Reverse Mortgages: Worried About Retirement Saving? Have You Considered Using Your Home Equity?
According to researchers, the next few decades will see millions of people relying on their savings for everyday expenses. The retirement income tools in the market are highly limited, and superannuation alone may not help you live comfortably during your retirement years. Let’s take a look at another income-generation tool that is picking up pace among retirees, reverse mortgages.
How does a reverse mortgage work
Reverse mortgages, as the name suggests, work in the exact opposite fashion as mortgages. In case of a mortgage, homeowners make mortgage payments to a lender on a regular basis, and the home equity strengthens as the debt decreases, as payments are made with time. In case of a reverse mortgage, the homeowner loses equity in the property with time, while the other party makes payments for the same. You have claims over the property and can live in it as long as you please and do not have to make payments during the life of the loan. You will have to repay the entire loan, along with the fee and interest, only when the property is sold, you move to an aged care or pass away. During the life of the loan, you can ask the creditor to pay you in a one-time lumpsum amount, line of credit, periodic income, or a mix of any of these choices. Know that opting for a one-time lumpsum payment on your reverse mortgage plan may affect your pension.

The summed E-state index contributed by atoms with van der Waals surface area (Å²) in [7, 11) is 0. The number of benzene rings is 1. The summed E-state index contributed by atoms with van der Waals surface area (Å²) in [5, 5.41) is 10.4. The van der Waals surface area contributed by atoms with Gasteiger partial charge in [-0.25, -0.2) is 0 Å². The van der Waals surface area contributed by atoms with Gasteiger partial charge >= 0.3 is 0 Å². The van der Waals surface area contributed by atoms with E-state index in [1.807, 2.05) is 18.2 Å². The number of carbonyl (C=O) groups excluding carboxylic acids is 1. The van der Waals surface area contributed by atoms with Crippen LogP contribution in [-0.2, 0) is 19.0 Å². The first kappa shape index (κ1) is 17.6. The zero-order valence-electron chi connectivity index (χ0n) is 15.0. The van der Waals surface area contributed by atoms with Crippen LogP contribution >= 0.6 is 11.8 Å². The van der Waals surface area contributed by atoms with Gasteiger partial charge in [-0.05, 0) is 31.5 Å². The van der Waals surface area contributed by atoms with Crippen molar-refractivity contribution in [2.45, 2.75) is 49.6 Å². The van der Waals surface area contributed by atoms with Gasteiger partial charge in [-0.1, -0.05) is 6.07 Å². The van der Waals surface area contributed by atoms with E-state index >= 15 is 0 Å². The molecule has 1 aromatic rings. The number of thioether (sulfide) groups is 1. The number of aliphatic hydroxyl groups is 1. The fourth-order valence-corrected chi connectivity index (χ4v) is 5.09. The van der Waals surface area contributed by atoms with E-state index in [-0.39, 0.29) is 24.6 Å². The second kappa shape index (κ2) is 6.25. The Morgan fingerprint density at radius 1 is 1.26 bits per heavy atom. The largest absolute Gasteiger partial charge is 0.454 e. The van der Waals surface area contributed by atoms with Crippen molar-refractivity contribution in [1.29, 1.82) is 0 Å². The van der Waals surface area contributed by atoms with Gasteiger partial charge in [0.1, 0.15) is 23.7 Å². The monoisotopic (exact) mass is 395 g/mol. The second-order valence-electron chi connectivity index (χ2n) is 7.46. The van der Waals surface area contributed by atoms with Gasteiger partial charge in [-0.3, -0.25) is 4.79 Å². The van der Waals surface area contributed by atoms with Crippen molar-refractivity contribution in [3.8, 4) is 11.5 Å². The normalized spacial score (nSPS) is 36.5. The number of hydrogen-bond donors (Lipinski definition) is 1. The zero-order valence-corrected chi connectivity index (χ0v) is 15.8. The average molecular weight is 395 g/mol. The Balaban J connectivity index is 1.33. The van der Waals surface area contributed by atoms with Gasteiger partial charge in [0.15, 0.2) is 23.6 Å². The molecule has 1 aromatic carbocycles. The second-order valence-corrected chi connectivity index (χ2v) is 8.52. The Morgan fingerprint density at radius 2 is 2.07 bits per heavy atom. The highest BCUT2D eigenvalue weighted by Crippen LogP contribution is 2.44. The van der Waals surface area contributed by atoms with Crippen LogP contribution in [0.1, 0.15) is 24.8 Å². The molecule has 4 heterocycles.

Should you consider a reverse mortgage plan?
Some retirees are not keen on the idea of reverse mortgage, as they think it’s just a scheme to sell off home equity in bouts, meaning they will be living off their kids’ inheritance. You should know that there are upper caps on how much you can borrow against your home equity in a reverse mortgage plan. Of course, the amount that you can borrow depends on the lender that you are partnering with and also your age. To give you an idea about the standard rates, you would be able to draw about 15 to 20 percent on your home equity if you were of 60 years of age. If you were 70, the cap would move up to about 25 to 30 percent. This means, at the end of the reverse mortgage plan, you still have some portion of the equity left for beneficiaries.
Now, you may ask if a reverse mortgage would actually translate to better turnout monetarily in the long haul, considering the fact that you will be paying the compounded interest as well. No doubt, the compounded interest will add up to the overall loan balance, but you also need to factor in the appreciated value of the property over time before doing the math. Of course, this is based on the assumption that the property value will increase over time, which would not be a wrong assumption to make given how the property market has been faring for the past few years.